The next laird, “Smooth John,” the son of this Finlay, made a distinguished figure in the reign of Charles I., and suffered many hardships on account of his attachment to the royal cause. After the battle of Alford in 1645, he joined the army of Montrose, with his clan, and was of great service to him at the battle of Kilsyth. He was subsequently directed by Montrose to garrison his castle of Kincardine, and he continued there until besieged by General Leslie, when, their provisions failing, he endeavoured, with 300 men, to make his escape, during the darkness of the night. Marching out, sword in hand, they all got off, except Macnab himself and one of his men, who were sent prisoners to Edinburgh. Macnab was condemned to death, but escaped the night pervious to the day on which he was ordered for execution. He was killed at the battle of Worcester in1651. During the commonwealth, his castle of Eilan Rowan was burned, his estates ravaged and sequestrated, and the family papers again lost. Taking advantage of the troubles of the times, his powerful neighbour, Campbell of Glenorchy, in the heart of whose possessions Macnab’s lands were situated, on the pretence that he had sustained considerable losses from the clan Macnab, got possession of the estates in recompense thereof.

      This chief of the Macnabs married a daughter of Campbell of Glenlyon, and with one daughter, had a son, Alexander Macnab, ninth laird, who was only four years old when his father was killed on Worcester battle-field. His mother and friends applied to General Monk for some relief from the family estates for herself and children. That general made a favourable report on the application, but it had no effect. It was directed to Captain Gascoigne, governor of Finlarig, and was in the following terms: “I do hereby declare, that it was not intended by my order for repairing the laird of Glenurchy’s losses by the Macnabs out of their estates, that the same should extend to the molesting or intermeddling with the estates of any of the Macnabs who live peaceably. And forasmuch as I understand that the widow of the laird of Macnab hath lived peaceably, you are hereby authorized, and I desire, in case any vexation be offered to the outing or dispossessing of the said widow and her children of the said lands, or anything that belongs to them, under colour of the said order, to preserve the rights that to them belong, as if the said order had never been made, and to enter and receive them into their lands; and this favour also is to be extended for Archibald Macnab of Archarne. Given under my hand and seal at Dalkeith, 18th January, 1654. (Signed) S. S. George Monk.” After the Restoration, application was made to the Scottish Estates, by the Lady Macnab and her son, for redress, and in 1661 they received a considerable portion of the lands, which the family enjoyed till the beginning of the present century, when they were sold.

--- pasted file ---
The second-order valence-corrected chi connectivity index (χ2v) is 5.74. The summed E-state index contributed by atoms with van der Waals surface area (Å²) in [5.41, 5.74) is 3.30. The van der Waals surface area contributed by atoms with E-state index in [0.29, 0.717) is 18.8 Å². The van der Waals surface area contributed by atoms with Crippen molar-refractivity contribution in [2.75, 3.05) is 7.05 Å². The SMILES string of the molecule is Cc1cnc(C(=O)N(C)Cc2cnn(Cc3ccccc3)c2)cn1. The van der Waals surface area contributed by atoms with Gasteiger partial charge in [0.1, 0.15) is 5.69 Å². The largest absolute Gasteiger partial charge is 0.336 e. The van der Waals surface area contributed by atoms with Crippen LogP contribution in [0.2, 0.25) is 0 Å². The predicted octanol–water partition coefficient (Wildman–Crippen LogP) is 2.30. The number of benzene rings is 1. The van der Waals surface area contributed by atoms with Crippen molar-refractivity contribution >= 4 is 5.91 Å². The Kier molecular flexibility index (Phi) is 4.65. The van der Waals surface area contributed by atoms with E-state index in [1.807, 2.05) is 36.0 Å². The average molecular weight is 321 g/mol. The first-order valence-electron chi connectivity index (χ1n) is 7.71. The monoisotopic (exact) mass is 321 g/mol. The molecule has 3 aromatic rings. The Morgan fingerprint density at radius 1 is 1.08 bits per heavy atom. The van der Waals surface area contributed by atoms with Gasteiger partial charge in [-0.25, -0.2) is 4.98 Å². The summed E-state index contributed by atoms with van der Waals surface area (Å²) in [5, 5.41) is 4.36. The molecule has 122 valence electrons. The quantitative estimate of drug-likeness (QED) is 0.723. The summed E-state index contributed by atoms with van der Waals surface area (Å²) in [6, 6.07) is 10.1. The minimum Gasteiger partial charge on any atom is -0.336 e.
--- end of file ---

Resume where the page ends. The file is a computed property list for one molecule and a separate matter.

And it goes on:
By his wife, Elizabeth, a sister of Sir Alexander Menzies, of Weem, baronet, Alexander Macnab of that ilk had a son and heir, Robert Macnab, tenth laird, who married Anne Campbell, sister of the earl of Breadalbane. Of several children only two survived, John, who succeeded his father, and Archibald. The elder son, John, held a commission in the Black Watch, and was taken prisoner at the battle of Prestonpans, and, with several others, confined in Doune Castle, under the charge of Macgregor of Glengyle, where he remained till after the battle of Culloden. The majority of the clan took the side of the house of Stuart, and were led by Allister Macnab of Inshewan and Archibald Macnab of Acharne. They were mostly incorporated in the Duke of Perth’s regiment, of which Alexander Macnab of Dundurn was the standard bearer. The others joined a body of Breadalbane men under the command of Campbell of Glenlyon. The younger son, Archibald, obtained in 1740 a commission as ensign in the Black Watch (now the 42d Highlanders), on its embodiment, and served in Germany with that regiment. In June 1745 he was appointed captain of Loudoun’s Highlanders, and in 1757 he distinguished himself at the battle of Fellinghausen. Under General Wolfe, he was present at the battle of Quebec. He served also throughout the American Revolutionary war, and on its termination was promoted to the rank of lieutenant-general, and appointed Colonel of the 41st Welsh Regiment. He died in Edinburgh in 1791, and was buried at Killin.

      John Macnab, the 11th laird, married the only sister of Francis Buchanan, Esq. of Arnprior, and had a son, Francis, twelfth laird.